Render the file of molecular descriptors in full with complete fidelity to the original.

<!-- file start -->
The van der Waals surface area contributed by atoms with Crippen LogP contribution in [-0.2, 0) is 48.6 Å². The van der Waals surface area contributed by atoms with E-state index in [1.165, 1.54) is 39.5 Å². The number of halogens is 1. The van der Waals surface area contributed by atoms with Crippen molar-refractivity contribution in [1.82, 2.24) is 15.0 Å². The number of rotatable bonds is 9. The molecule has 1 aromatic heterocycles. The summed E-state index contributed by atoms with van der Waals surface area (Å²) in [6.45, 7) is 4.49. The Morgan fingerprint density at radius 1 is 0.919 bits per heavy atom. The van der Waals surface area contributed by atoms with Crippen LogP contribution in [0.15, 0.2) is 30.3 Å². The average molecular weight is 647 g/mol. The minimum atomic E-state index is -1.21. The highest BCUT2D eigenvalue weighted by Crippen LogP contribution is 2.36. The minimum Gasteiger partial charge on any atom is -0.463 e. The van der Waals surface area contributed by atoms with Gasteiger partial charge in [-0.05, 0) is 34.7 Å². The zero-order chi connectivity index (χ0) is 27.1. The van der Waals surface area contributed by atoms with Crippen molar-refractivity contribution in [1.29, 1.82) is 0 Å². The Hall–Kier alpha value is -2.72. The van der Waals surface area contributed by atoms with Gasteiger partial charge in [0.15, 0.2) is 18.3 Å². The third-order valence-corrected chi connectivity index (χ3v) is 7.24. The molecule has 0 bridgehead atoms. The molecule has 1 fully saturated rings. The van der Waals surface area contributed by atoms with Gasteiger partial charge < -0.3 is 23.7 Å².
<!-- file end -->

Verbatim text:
The van der Waals surface area contributed by atoms with Crippen LogP contribution in [-0.2, 0) is 48.6 Å². The van der Waals surface area contributed by atoms with E-state index in [1.165, 1.54) is 39.5 Å². The number of halogens is 1. The van der Waals surface area contributed by atoms with Crippen molar-refractivity contribution in [1.82, 2.24) is 15.0 Å². The number of rotatable bonds is 9. The molecule has 1 aromatic heterocycles. The summed E-state index contributed by atoms with van der Waals surface area (Å²) in [6.45, 7) is 4.49. The Morgan fingerprint density at radius 1 is 0.919 bits per heavy atom. The van der Waals surface area contributed by atoms with Crippen LogP contribution in [0.15, 0.2) is 30.3 Å². The average molecular weight is 647 g/mol. The minimum atomic E-state index is -1.21. The highest BCUT2D eigenvalue weighted by Crippen LogP contribution is 2.36. The minimum Gasteiger partial charge on any atom is -0.463 e. The van der Waals surface area contributed by atoms with Gasteiger partial charge in [-0.05, 0) is 34.7 Å². The zero-order chi connectivity index (χ0) is 27.1. The van der Waals surface area contributed by atoms with Crippen molar-refractivity contribution in [1.29, 1.82) is 0 Å². The Hall–Kier alpha value is -2.72. The van der Waals surface area contributed by atoms with Gasteiger partial charge in [0.15, 0.2) is 18.3 Å². The third-order valence-corrected chi connectivity index (χ3v) is 7.24. The molecule has 0 bridgehead atoms. The molecule has 1 fully saturated rings. The van der Waals surface area contributed by atoms with Gasteiger partial charge < -0.3 is 23.7 Å².